The ability to change the function of the Reconfigurable IP can be used during silicon debug, for instance by loading bus-monitoring code into the SoC.Reconfigurable IP and System Architecture
The preceding section concentrated on how reconfigurable IP could fit into a standard SoC flow, and the benefits that it could bring. However, reconfigurable IP also opens up a new range of architectural possibilities, and can therefore contribute to the architecture development stage of the design process.
To return to the DSC example, a camera is essentially a modal device – it can be used for both image capture and review, but only one at a time. Capture and review can themselves be further subdivided into mutually exclusive tasks. For image capture these include:
- “Viewfinder” operation prior to image capture
- high-resolution image capture
And for review:
- Thumbnail generation for indexing
- Decompression for local (low-resolution LCD) display
- Decompression for external NTSC display
- Decompression for external PAL display
In a conventional SoC design, several of these tasks would have dedicated hardware to support them, and this hardware would be dedicated to a single function. Once reconfigurable IP is included the possibility arises of using a single reconfigurable block whose function is changed according to the current mode of operation of the device. As mentioned above, a D-Fabrix array can completely change its function in a few thousand cycles, a timescale that is imperceptible to a typical user of a modal device. Reconfiguration thus becomes another tool available to the system architect, not simply a way to defer decisions about hardware implementation. In our initial description of the DSC camera chip, reconfigurable IP was presented as a solution to the problem of an undefined specification for the sensor pipeline, while the compression hardware was considered as a well-defined block that would be implemented as gates in the normal way. However, it is possible to decide to use the reconfigurable block for the compression too – saving the chip area that would otherwise have been occupied by compression hardware.Summary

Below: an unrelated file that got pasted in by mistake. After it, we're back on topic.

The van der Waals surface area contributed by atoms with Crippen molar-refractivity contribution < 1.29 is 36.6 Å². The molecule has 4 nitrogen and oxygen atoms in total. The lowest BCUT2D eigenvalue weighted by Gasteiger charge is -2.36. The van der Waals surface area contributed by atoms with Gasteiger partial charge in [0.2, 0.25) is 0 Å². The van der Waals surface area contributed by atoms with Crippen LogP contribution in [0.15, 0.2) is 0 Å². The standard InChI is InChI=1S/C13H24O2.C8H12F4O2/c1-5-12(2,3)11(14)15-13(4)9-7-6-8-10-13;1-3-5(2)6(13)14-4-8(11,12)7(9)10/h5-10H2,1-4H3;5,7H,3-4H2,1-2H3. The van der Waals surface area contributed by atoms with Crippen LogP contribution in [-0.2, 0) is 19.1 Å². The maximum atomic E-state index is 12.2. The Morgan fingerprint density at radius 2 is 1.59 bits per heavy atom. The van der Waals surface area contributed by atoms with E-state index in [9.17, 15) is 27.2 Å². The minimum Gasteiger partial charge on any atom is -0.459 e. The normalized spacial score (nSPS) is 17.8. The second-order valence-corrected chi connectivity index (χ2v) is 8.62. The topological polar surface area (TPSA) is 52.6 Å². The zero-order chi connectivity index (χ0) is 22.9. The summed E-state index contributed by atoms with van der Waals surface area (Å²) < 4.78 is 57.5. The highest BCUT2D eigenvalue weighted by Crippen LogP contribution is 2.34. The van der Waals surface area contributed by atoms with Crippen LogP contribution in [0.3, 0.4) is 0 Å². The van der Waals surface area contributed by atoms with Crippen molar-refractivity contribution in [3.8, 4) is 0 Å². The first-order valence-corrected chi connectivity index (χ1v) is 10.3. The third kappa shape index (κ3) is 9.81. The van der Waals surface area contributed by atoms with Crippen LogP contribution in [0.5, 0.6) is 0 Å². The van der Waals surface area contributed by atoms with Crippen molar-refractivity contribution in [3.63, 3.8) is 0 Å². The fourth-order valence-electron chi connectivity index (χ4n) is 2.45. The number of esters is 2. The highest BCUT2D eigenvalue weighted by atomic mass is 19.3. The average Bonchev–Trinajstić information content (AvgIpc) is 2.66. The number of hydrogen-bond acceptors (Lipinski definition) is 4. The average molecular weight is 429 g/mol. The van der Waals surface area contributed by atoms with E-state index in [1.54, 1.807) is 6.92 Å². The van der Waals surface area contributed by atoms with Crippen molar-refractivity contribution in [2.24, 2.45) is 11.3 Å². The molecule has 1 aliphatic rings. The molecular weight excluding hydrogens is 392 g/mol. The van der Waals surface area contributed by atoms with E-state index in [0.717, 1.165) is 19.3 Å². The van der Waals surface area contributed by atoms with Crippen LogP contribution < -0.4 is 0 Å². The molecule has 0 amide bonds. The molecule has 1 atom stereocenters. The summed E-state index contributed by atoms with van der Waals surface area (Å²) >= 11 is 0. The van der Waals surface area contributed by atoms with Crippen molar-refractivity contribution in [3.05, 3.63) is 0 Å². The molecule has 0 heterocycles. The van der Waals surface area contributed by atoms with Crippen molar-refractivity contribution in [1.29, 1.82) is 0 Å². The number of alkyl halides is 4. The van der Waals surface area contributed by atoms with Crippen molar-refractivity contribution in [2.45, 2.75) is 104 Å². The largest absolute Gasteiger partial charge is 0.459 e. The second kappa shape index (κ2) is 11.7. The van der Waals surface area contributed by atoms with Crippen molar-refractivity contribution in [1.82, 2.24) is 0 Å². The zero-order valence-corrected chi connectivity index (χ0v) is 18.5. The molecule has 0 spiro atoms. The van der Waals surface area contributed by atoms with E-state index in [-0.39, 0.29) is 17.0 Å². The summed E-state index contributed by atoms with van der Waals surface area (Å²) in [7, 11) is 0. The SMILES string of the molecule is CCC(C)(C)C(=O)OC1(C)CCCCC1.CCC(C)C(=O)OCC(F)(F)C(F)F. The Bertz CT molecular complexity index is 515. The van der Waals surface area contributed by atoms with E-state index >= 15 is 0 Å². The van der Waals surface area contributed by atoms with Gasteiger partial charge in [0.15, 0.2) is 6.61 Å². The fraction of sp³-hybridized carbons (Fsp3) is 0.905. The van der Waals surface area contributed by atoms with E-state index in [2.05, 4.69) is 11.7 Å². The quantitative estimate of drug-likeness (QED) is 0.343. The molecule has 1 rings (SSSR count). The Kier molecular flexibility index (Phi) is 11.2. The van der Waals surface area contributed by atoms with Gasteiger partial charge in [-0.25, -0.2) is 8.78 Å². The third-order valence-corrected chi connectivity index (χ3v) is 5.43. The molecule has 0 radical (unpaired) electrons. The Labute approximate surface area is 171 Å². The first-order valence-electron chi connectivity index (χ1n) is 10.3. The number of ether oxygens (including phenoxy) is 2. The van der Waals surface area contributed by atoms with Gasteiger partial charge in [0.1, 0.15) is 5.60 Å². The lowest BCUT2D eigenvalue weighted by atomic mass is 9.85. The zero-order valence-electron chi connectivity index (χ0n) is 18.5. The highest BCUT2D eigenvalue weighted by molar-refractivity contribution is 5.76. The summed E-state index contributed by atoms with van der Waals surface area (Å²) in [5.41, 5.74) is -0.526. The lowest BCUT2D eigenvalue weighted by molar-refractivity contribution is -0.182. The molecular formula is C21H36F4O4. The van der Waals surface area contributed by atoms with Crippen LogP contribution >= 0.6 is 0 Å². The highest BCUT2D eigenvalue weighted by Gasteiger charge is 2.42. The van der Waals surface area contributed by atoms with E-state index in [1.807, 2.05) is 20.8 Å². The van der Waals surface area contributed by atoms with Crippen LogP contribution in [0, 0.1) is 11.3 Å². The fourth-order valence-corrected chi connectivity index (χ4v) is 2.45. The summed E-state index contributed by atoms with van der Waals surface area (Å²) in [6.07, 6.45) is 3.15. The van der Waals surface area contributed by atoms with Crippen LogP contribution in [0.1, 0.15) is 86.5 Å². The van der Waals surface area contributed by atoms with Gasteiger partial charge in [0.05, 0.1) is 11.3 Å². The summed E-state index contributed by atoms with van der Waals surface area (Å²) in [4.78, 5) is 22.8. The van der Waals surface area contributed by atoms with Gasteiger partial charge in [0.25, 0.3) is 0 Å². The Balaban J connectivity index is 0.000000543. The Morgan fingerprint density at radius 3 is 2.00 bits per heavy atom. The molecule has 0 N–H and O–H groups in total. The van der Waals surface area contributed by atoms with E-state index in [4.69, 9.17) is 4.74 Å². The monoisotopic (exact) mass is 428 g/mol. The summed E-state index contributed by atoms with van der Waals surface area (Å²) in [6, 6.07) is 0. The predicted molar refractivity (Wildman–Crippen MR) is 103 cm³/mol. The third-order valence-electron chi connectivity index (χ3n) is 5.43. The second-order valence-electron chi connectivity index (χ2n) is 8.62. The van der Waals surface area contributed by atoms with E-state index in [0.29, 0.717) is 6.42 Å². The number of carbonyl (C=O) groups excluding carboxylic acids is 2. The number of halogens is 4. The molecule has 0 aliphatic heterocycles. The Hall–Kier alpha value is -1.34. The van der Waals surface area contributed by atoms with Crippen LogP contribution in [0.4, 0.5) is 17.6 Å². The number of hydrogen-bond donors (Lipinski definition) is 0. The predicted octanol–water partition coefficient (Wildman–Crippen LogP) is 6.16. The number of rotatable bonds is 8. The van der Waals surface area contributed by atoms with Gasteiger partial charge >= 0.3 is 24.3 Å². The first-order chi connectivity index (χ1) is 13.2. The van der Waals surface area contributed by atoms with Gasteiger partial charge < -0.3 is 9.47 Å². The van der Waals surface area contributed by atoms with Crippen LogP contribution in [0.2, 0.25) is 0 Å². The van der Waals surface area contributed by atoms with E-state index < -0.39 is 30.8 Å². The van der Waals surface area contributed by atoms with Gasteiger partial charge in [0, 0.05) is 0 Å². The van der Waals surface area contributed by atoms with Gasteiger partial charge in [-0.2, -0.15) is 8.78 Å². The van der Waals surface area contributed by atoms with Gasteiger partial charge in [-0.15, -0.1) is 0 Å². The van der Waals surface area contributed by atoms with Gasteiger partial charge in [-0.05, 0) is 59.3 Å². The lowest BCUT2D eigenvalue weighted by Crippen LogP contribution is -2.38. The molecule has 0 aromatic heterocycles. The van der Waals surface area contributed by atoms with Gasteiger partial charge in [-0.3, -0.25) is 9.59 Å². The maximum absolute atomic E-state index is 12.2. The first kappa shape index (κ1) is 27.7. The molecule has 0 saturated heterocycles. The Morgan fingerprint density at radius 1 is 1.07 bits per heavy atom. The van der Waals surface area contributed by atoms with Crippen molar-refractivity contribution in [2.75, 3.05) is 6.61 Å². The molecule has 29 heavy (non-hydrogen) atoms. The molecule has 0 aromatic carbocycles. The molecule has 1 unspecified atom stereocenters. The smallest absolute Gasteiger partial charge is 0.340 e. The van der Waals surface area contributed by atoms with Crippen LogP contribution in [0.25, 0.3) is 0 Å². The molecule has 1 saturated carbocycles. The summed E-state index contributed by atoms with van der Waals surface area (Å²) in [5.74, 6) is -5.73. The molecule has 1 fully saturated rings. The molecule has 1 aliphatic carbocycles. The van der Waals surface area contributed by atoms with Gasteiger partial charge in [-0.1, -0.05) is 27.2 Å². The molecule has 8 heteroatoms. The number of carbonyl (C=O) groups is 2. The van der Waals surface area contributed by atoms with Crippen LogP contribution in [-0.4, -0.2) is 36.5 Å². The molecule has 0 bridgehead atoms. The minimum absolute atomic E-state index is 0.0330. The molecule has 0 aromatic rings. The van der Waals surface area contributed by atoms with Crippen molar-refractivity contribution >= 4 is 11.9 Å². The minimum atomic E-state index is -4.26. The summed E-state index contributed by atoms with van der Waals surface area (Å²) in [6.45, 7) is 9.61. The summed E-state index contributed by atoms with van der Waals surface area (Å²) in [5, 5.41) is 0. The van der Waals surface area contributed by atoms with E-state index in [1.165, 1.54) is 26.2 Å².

The following table indicates those areas in the design process that Reconfigurable IP can bring benefits to. It is separated into two areas – the application development benefits, and the SoC development benefits:
(several items in the application column are marked as not applicable – n/a – because the use of reconfigurable IP removes the need to apply them to the application code)
Thus we see that Reconfigurable IP can bring across-the-board benefits to the system integrator. These benefits arise for two main reasons:
- Reconfigurable IP provides a packaged solution to some significant backend problems, and
- Reconfigurable IP simplifies the problems of integrating Soft IP into the design, by providing a standard platform that isolates it from irrelevant details of the SoC context.
If this table is compared with the earlier one that compares Star, Block-level and Library IP, we can see that reconfigurable IP supplies the application designer with similar benefits to Star IP – it provides a design methodology that can simplify architectural definition, and also speed up design capture and verification. Simultaneously, reconfigurable IP provides the chip integrator with similar benefits to those provided by Library IP – it provides a building block that is well matched to the target manufacturing process, and which provides ready made solutions to test, timing, and manufacturability problems.